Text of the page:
HM Land Registry Announces Introduction Of Electronic Signatures

Mike Harlow, the Deputy Chief Executive and Deputy Chief Land Registrar, in his blog has announced that following the many questions received from customers regarding electronic signatures, as “printing, posting and scanning can be a pain”, Land Registry will soon be introducing witnessed electronic signatures.

There are two forms of signatures that HMLR will be introducing; electronic and digital signatures.

Electronic signature will replace the wet signatures, meaning a deed that was usually need to be signed and witnessed with traditional pen and ink, will instead be done electronically.

Digital signatures are a very different creature that require a more secure process, where the signatory is required to be positively identified prior to signing and the resulting document is then encrypted so that it cannot be altered. Digital signatures will also not be required to have a witness

Digital signatures have been “legally enabled” since the Land Registration Act 2002 and are recognised as Advanced Electronic Signatures and Qualified Electronic Signatures. Both are regulated by the Information Commissioner’s Office and offer more security than the simpler electronic signatures.

At the beginning of the pandemic Land Registry brought together a group of representatives in the conveyancing industry, from regulators to estate agents to discuss the issues faced by lockdown as well as what solutions could be implemented now that would help in the future. Following the discussing it was believed that “with some safeguards” Land Registry could accept both witnessed electronic signatures and Qualified Electronic Signatures.

Draft practice guidance has been released which Land Registry has asked for comment on by the 18 July. The guidance sets out the recquirments that will need to be satisfied before electronic signatures will be accepted. These draft recquirments are:

  1. All the parties agree to the use of electronic signatures
  2. All the parties have conveyancers acting for them.
  3. A conveyancer is responsible for setting up and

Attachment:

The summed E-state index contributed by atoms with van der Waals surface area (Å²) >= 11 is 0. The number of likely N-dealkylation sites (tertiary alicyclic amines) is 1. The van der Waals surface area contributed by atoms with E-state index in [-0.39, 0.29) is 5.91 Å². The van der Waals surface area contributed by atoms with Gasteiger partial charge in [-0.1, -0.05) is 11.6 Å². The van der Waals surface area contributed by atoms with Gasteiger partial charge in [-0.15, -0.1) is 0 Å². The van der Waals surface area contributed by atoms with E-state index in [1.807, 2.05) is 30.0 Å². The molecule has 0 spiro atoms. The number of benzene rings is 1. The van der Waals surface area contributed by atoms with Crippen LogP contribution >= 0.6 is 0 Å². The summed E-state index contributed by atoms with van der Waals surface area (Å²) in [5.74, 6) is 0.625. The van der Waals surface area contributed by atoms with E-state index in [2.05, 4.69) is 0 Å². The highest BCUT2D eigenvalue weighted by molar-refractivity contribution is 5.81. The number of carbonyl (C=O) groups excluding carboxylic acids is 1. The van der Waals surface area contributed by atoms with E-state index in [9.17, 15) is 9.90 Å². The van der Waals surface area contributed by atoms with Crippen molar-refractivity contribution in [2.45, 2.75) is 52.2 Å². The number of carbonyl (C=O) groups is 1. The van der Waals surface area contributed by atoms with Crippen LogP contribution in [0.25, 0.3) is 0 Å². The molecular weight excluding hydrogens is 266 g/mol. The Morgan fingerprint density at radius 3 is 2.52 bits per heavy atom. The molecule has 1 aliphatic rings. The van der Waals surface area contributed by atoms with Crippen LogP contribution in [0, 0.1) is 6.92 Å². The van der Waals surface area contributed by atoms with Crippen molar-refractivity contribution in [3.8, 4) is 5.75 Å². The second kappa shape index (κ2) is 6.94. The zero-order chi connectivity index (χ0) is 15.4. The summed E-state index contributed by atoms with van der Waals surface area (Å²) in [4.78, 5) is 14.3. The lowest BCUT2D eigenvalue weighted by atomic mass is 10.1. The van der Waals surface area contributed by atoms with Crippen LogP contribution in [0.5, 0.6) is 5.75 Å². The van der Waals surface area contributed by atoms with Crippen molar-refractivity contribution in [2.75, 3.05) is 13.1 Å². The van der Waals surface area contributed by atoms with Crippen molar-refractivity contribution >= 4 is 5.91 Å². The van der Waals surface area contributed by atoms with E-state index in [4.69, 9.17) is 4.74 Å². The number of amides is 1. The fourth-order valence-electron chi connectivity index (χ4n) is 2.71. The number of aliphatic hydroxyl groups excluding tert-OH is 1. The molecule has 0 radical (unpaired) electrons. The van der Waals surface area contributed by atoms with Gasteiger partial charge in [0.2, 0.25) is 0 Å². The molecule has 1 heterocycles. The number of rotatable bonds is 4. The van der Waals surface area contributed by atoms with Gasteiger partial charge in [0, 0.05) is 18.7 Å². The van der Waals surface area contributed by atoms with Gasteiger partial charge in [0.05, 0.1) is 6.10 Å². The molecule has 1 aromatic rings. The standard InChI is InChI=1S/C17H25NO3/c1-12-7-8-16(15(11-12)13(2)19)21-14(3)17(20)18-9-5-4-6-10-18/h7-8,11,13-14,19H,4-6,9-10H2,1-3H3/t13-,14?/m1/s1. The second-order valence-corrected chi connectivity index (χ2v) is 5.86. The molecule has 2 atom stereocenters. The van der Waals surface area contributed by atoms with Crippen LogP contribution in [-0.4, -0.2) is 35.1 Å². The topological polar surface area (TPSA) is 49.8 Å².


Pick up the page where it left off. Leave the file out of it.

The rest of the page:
controlling the signing process through the Platform.
  4. The conveyancer who lodges the application does so by electronic means and includes with the application a PDF of the completed deed. However, where the application is for first registration, a print out of the PDF, certified to be a true copy of the completed deed, can be lodged.
  5. The conveyancer lodging the application provides the following certificate: “I certify that, to the best of my knowledge and belief, the requirements set out in Practice Guide 8 for the execution of deeds using electronic signatures have been satisfied.”

There are currently businesses that provide electronic signatures to other sectors and Land Registry believes they will be able to quickly meet the new criteria. Land Registry also feels that conveyancers will be able to meet the difficulties of working with paper with the help of practice changed already introduced.

The introduction of electronic signatures is not just for current circumstances. Mike Harlow stated:

“It is obvious that the more digitally advanced sectors are those that have thrived in the last few months. Conveyancing is not one of those. It has some digital components, but they need to be joined up. Achieving a long-term, sustainable and secure means of signing property transactions would be a significant component of a wholly digital conveyancing process.

“We believe Qualified Electronic Signatures are the right long-term component of that digital future. They have added security and the digital nature of the resultant document will enable joined-up and automated processing elsewhere in the transaction.

“In the next few weeks we will issue our practice note on how Qualified Electronic Signatures may be used.

“Our hope is that in the near future Qualified Electronic Signatures become more commonplace and the service providers tailor their use to conveyancing. If they do develop to be a successful option for completing property transactions, we will review the use of electronic signatures and may withdraw their acceptance, which would leave only the more secure Qualified Electronic Signatures in use.”

Mr Harlow has stated that following his previous blog post on the subject of being able to identify people securely and digitally, Land Registry had “fantastic” responses and they “look forward to supporting the industry as it develops a means of using cryptographic biometrics as another foundation of efficient, digital and secure means of conveying property”.


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